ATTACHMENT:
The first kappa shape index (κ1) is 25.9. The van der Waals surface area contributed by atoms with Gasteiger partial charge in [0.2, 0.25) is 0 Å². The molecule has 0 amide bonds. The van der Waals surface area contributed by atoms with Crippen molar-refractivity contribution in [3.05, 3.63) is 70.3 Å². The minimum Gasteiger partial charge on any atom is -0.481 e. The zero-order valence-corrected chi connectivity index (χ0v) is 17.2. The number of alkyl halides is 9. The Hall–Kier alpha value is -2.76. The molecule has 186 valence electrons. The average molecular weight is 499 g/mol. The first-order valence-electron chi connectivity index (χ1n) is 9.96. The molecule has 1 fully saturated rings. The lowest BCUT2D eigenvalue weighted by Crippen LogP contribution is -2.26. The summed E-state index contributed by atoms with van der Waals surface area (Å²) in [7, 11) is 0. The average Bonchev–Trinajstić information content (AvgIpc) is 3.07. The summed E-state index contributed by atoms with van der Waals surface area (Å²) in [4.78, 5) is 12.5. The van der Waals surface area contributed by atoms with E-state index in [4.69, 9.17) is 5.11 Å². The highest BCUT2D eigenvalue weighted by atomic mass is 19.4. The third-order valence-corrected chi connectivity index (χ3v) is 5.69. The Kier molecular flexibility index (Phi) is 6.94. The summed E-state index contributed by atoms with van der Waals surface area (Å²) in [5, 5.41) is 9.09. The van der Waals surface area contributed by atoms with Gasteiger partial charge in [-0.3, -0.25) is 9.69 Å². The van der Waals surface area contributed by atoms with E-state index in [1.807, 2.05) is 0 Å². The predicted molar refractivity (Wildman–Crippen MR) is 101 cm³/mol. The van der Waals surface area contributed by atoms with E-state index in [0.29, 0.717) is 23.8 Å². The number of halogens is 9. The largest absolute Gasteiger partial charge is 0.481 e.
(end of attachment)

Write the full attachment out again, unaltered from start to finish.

The first kappa shape index (κ1) is 25.9. The van der Waals surface area contributed by atoms with Gasteiger partial charge in [0.2, 0.25) is 0 Å². The molecule has 0 amide bonds. The van der Waals surface area contributed by atoms with Crippen molar-refractivity contribution in [3.05, 3.63) is 70.3 Å². The minimum Gasteiger partial charge on any atom is -0.481 e. The zero-order valence-corrected chi connectivity index (χ0v) is 17.2. The number of alkyl halides is 9. The Hall–Kier alpha value is -2.76. The molecule has 186 valence electrons. The average molecular weight is 499 g/mol. The first-order valence-electron chi connectivity index (χ1n) is 9.96. The molecule has 1 fully saturated rings. The lowest BCUT2D eigenvalue weighted by Crippen LogP contribution is -2.26. The summed E-state index contributed by atoms with van der Waals surface area (Å²) in [7, 11) is 0. The average Bonchev–Trinajstić information content (AvgIpc) is 3.07. The summed E-state index contributed by atoms with van der Waals surface area (Å²) in [4.78, 5) is 12.5. The van der Waals surface area contributed by atoms with E-state index in [4.69, 9.17) is 5.11 Å². The highest BCUT2D eigenvalue weighted by atomic mass is 19.4. The third-order valence-corrected chi connectivity index (χ3v) is 5.69. The Kier molecular flexibility index (Phi) is 6.94. The summed E-state index contributed by atoms with van der Waals surface area (Å²) in [5, 5.41) is 9.09. The van der Waals surface area contributed by atoms with Gasteiger partial charge in [-0.3, -0.25) is 9.69 Å². The van der Waals surface area contributed by atoms with E-state index in [1.807, 2.05) is 0 Å². The predicted molar refractivity (Wildman–Crippen MR) is 101 cm³/mol. The van der Waals surface area contributed by atoms with E-state index in [0.29, 0.717) is 23.8 Å². The number of halogens is 9. The largest absolute Gasteiger partial charge is 0.481 e.